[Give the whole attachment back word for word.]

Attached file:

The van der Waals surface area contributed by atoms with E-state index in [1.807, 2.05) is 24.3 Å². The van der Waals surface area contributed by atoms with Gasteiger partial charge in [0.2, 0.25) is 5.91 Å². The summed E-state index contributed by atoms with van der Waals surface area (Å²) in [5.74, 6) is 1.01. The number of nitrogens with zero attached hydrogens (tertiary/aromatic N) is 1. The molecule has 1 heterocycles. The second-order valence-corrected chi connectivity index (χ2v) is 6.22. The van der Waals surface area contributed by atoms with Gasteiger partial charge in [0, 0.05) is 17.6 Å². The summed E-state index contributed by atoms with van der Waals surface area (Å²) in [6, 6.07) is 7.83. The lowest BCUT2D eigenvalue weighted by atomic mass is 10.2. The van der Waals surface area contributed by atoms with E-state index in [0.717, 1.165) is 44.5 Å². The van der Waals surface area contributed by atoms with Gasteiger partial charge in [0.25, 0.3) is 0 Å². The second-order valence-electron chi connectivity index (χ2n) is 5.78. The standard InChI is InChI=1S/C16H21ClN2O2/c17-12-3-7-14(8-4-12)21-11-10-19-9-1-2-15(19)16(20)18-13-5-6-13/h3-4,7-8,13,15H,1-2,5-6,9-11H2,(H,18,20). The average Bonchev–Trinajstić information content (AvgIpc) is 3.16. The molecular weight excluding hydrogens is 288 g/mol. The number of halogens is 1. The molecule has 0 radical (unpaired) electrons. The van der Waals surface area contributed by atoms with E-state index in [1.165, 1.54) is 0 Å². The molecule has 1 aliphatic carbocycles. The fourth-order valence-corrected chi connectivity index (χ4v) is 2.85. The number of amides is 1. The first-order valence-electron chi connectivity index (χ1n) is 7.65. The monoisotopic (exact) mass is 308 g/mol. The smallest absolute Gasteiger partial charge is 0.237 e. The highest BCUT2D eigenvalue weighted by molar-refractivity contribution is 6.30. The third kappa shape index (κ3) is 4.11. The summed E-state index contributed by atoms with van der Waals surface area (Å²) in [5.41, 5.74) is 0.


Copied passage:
The van der Waals surface area contributed by atoms with E-state index in [1.807, 2.05) is 24.3 Å². The van der Waals surface area contributed by atoms with Gasteiger partial charge in [0.2, 0.25) is 5.91 Å². The summed E-state index contributed by atoms with van der Waals surface area (Å²) in [5.74, 6) is 1.01. The number of nitrogens with zero attached hydrogens (tertiary/aromatic N) is 1. The molecule has 1 heterocycles. The second-order valence-corrected chi connectivity index (χ2v) is 6.22. The van der Waals surface area contributed by atoms with Gasteiger partial charge in [0, 0.05) is 17.6 Å². The summed E-state index contributed by atoms with van der Waals surface area (Å²) in [6, 6.07) is 7.83. The lowest BCUT2D eigenvalue weighted by atomic mass is 10.2. The van der Waals surface area contributed by atoms with E-state index in [0.717, 1.165) is 44.5 Å². The van der Waals surface area contributed by atoms with Gasteiger partial charge in [0.25, 0.3) is 0 Å². The second-order valence-electron chi connectivity index (χ2n) is 5.78. The standard InChI is InChI=1S/C16H21ClN2O2/c17-12-3-7-14(8-4-12)21-11-10-19-9-1-2-15(19)16(20)18-13-5-6-13/h3-4,7-8,13,15H,1-2,5-6,9-11H2,(H,18,20). The average Bonchev–Trinajstić information content (AvgIpc) is 3.16. The molecular weight excluding hydrogens is 288 g/mol. The number of halogens is 1. The molecule has 0 radical (unpaired) electrons. The van der Waals surface area contributed by atoms with E-state index in [1.165, 1.54) is 0 Å². The molecule has 1 aliphatic carbocycles. The fourth-order valence-corrected chi connectivity index (χ4v) is 2.85. The number of amides is 1. The first-order valence-electron chi connectivity index (χ1n) is 7.65. The monoisotopic (exact) mass is 308 g/mol. The smallest absolute Gasteiger partial charge is 0.237 e. The highest BCUT2D eigenvalue weighted by molar-refractivity contribution is 6.30. The third kappa shape index (κ3) is 4.11. The summed E-state index contributed by atoms with van der Waals surface area (Å²) in [5.41, 5.74) is 0.